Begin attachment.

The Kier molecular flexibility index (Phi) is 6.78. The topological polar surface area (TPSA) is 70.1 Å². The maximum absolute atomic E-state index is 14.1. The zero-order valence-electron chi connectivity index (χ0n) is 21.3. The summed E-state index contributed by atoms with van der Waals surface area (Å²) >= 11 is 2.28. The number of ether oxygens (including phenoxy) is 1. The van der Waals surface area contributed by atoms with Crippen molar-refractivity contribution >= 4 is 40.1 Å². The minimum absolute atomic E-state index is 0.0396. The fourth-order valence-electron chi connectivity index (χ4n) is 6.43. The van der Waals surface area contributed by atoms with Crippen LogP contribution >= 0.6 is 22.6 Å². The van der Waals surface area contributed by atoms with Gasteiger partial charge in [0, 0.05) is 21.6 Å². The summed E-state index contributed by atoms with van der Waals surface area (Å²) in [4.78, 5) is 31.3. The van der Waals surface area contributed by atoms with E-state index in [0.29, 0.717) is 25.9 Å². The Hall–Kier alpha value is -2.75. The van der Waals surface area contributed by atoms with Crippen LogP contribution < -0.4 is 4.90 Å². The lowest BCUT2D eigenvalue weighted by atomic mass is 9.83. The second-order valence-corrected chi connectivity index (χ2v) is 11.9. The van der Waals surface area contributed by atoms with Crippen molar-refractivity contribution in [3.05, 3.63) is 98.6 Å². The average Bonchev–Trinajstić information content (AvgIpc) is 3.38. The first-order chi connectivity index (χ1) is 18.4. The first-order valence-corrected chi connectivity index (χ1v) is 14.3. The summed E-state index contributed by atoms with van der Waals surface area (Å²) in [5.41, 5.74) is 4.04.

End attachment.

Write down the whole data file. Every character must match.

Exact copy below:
The Kier molecular flexibility index (Phi) is 6.78. The topological polar surface area (TPSA) is 70.1 Å². The maximum absolute atomic E-state index is 14.1. The zero-order valence-electron chi connectivity index (χ0n) is 21.3. The summed E-state index contributed by atoms with van der Waals surface area (Å²) >= 11 is 2.28. The number of ether oxygens (including phenoxy) is 1. The van der Waals surface area contributed by atoms with Crippen molar-refractivity contribution >= 4 is 40.1 Å². The minimum absolute atomic E-state index is 0.0396. The fourth-order valence-electron chi connectivity index (χ4n) is 6.43. The van der Waals surface area contributed by atoms with Crippen LogP contribution >= 0.6 is 22.6 Å². The van der Waals surface area contributed by atoms with Gasteiger partial charge in [0, 0.05) is 21.6 Å². The summed E-state index contributed by atoms with van der Waals surface area (Å²) in [4.78, 5) is 31.3. The van der Waals surface area contributed by atoms with E-state index in [0.29, 0.717) is 25.9 Å². The Hall–Kier alpha value is -2.75. The van der Waals surface area contributed by atoms with Crippen LogP contribution < -0.4 is 4.90 Å². The lowest BCUT2D eigenvalue weighted by atomic mass is 9.83. The second-order valence-corrected chi connectivity index (χ2v) is 11.9. The van der Waals surface area contributed by atoms with Crippen molar-refractivity contribution in [3.05, 3.63) is 98.6 Å². The average Bonchev–Trinajstić information content (AvgIpc) is 3.38. The first-order chi connectivity index (χ1) is 18.4. The first-order valence-corrected chi connectivity index (χ1v) is 14.3. The summed E-state index contributed by atoms with van der Waals surface area (Å²) in [5.41, 5.74) is 4.04.